All forecasts indicate that quantities of transported goods will increase in the future. While demand for transport rises, there is an urgent need for a greater number of professional drivers who can ensure that goods arrive on time. The situation is similar in parts of Europe and the USA, and Scandinavia is no exception. A shortage of staff results in vehicle downtime, with major consequences for all of society. Skills supply in the transport industry is a challenging problem, but one that must be solved.
The Swedish Confederation of Transport Enterprises (Transportföretagen) has conducted a survey (2018/2019) on recruitment needs in the transport industry. The results suggest there will be a need for 50,000 drivers over the next ten years. Previously, forecasts have been gloomy concerning the future of the transport industry and the next generation’s willingness to seek careers in the transport sector. In autumn 2019, however, there was encouraging news when the Swedish National Agency for Education (Skolverket) reported a 16.2% increase in the number of applicants for the Vehicle and Transport Programme, which is now the second most popular vocational programme at Swedish upper secondary school level. Due to the rise in applicants, the number of places on this programme has been increased. However, the head teacher survey from the same year shows that there are still not enough places, as there are twice as many applicants as places on the programme.
Why are young people opting for the Vehicle and Transport Programme? We asked Albin Arvidsson, who is a student on the Vehicle and Transport Programme at Uddevalla upper secondary school. “I chose the Vehicle and Transport Programme because my dream has always been to drive a truck. Ever since I was about 4 years old, I’ve known I wanted to be a truck driver. In 9th grade, when the time came to choose an upper secondary school course, the Vehicle and Transport Programme was the obvious choice for me.”
According to the very latest figures released by Statistics Sweden (SCB, 2020), 80% of graduates from the upper secondary school Vehicle and Transport Programme are established in the labour market four years after completing the course. This fact suggests that training as a professional driver represents an investment for the future and for the students themselves.
We spoke to Tommy Isacksson, who is a teacher on the Vehicle and Transport Programme at Uddevalla upper secondary school. He agrees that the Programme is a sure way of finding employment immediately after graduating.
“Students stand an excellent chance of getting a job after graduating. Everyone who wants a job can get one.”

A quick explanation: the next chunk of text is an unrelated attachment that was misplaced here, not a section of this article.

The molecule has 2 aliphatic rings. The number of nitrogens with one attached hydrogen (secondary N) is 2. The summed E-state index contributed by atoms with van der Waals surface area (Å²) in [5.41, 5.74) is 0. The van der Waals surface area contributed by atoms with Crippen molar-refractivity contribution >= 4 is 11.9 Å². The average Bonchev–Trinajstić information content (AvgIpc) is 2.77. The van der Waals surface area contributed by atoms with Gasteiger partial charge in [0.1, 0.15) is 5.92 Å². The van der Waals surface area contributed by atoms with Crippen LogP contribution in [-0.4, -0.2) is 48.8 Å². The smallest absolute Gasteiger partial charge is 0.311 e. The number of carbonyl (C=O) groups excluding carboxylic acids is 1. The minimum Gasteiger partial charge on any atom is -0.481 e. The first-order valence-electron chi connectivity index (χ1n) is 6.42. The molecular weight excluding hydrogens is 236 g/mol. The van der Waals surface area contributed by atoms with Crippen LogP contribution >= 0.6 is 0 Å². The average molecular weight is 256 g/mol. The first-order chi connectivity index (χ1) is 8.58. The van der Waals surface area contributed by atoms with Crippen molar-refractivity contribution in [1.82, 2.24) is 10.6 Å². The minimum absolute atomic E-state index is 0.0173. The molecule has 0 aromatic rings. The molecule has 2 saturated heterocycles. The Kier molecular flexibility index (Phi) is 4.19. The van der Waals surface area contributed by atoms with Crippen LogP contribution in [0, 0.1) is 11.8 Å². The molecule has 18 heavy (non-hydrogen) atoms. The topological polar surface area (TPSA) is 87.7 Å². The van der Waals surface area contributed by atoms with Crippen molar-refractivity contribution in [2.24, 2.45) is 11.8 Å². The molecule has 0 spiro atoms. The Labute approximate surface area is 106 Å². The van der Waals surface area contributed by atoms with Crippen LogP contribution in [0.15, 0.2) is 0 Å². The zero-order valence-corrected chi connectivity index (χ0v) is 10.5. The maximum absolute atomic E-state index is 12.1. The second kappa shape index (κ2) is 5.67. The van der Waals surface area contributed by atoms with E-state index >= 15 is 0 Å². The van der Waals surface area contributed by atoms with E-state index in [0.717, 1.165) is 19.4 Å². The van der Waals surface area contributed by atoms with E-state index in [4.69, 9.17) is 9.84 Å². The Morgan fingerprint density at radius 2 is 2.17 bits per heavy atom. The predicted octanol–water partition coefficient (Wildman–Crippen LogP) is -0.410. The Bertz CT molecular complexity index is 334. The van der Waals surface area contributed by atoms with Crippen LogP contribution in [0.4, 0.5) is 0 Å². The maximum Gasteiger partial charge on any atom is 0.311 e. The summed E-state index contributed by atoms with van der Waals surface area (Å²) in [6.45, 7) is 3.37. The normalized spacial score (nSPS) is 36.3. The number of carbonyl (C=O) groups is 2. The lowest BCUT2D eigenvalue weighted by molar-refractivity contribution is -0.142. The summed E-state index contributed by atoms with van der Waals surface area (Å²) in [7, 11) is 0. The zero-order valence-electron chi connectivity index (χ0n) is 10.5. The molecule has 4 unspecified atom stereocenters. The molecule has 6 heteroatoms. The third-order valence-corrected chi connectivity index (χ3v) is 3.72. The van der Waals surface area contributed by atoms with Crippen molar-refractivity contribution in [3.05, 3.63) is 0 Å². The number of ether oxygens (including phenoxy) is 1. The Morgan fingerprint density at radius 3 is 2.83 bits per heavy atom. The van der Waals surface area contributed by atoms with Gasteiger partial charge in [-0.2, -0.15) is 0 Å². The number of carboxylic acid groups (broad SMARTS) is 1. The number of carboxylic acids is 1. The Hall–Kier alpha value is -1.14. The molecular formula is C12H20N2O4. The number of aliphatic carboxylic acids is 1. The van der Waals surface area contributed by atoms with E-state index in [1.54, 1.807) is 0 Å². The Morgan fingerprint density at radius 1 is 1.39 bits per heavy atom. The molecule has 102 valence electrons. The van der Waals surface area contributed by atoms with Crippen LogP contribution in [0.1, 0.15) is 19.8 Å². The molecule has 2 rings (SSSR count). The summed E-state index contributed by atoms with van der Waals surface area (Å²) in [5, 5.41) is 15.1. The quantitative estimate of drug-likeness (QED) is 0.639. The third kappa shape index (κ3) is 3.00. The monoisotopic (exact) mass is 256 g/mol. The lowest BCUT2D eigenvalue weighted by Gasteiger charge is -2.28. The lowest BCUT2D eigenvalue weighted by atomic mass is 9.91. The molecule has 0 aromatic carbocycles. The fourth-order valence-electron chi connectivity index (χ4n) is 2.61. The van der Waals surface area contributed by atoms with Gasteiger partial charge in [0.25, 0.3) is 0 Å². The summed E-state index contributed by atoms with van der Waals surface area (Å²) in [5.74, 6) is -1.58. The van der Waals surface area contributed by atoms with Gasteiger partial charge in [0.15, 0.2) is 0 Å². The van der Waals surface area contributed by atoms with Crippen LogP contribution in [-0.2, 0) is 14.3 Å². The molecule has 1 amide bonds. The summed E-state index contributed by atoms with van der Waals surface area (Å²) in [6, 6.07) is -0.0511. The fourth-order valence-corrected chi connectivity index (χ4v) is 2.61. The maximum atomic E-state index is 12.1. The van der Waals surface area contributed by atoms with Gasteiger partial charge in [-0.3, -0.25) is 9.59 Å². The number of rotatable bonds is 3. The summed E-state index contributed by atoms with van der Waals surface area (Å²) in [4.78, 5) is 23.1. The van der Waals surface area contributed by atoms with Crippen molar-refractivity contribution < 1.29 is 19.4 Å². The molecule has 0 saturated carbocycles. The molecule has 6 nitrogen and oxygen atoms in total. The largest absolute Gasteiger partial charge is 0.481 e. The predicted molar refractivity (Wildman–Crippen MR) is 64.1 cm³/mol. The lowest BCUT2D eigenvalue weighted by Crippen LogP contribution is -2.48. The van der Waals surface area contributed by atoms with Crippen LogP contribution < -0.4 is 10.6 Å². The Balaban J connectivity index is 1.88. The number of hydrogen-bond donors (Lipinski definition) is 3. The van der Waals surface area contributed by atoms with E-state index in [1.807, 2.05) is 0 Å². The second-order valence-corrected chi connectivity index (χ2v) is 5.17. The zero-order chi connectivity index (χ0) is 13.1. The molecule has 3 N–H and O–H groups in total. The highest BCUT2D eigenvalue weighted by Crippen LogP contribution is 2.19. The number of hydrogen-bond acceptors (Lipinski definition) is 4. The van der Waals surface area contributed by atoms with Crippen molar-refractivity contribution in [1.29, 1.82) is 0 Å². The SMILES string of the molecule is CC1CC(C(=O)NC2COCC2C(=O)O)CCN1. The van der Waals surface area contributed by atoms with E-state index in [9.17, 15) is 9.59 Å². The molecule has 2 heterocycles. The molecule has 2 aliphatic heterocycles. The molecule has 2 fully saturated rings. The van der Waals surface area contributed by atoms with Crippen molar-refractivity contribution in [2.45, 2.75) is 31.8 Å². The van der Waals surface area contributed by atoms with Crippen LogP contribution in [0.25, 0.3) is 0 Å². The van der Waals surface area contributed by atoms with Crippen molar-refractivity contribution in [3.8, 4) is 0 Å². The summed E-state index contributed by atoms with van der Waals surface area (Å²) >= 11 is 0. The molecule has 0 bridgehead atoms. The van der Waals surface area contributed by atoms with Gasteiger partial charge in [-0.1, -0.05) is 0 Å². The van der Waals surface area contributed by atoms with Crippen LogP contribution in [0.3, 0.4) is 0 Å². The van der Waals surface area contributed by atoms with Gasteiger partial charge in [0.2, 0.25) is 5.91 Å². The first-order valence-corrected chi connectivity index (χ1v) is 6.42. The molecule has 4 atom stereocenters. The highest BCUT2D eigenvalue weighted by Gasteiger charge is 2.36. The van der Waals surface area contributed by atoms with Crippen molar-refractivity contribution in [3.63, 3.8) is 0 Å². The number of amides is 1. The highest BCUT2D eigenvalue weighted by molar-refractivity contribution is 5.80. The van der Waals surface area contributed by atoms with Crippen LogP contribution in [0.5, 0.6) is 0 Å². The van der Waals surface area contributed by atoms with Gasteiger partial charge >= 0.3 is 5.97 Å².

Tommy believes one reason why so many of the students find work is that they do three periods of practical trainee work in their third year. This allows them to try different hauliers and decide what kind of workplace they want to work in later on.
The trainee periods also give hauliers an opportunity to build strong contacts with employable students. This enables them to recruit newly graduated drivers who they already know are a good match for their company, which makes the recruitment process safer and more profitable for the haulier. Moreover, it pays off for the municipality to run the Vehicle and Transport Programme, since trends suggest that a large proportion of graduates actually remain in the location where they studied if they find work immediately after graduating, which helps keep the municipality alive.
Albin Arvidsson and Tommy Isacksson from Uddevalla gymnasieskola.
What do the new generation of drivers dream of after completing their training? Albin wants to work as a long-haul driver in Sweden after finishing upper secondary school. He also emphasises, however, that it’s useful learning to work with different types of vehicles and machines during the training. And the theoretical skills learned on the programme make it easier to choose between different types of work tasks in the industry later in life.
Today’s hauliers are struggling to increase their profitability and recruit competent drivers, but they also need to develop their business concept and working procedures to suit the new generation now entering the labour market.
We have already noted that the majority of today’s professional drivers will soon be retiring, and not enough new drivers are replacing them. A new generation of drivers is now expected to step in. Today, the profession includes more complex tasks such as working with IT systems, customer contacts, service and cargo securing, and there are more women in the profession than there were a few years ago. Of all students currently on the Vehicle and Transport Programme, 25% are women. In addition, “Generation Y” (20 to 34 year-olds) is now entering the labour market, and this is the first generation to really implement the concept of maintaining a healthy work-life balance. This generational shift will result in major changes, which hauliers must take in their stride. Ultimately, however, the hauliers’ main challenge is always to retain skilled drivers and attract new ones, which is a prerequisite for maintaining profitability.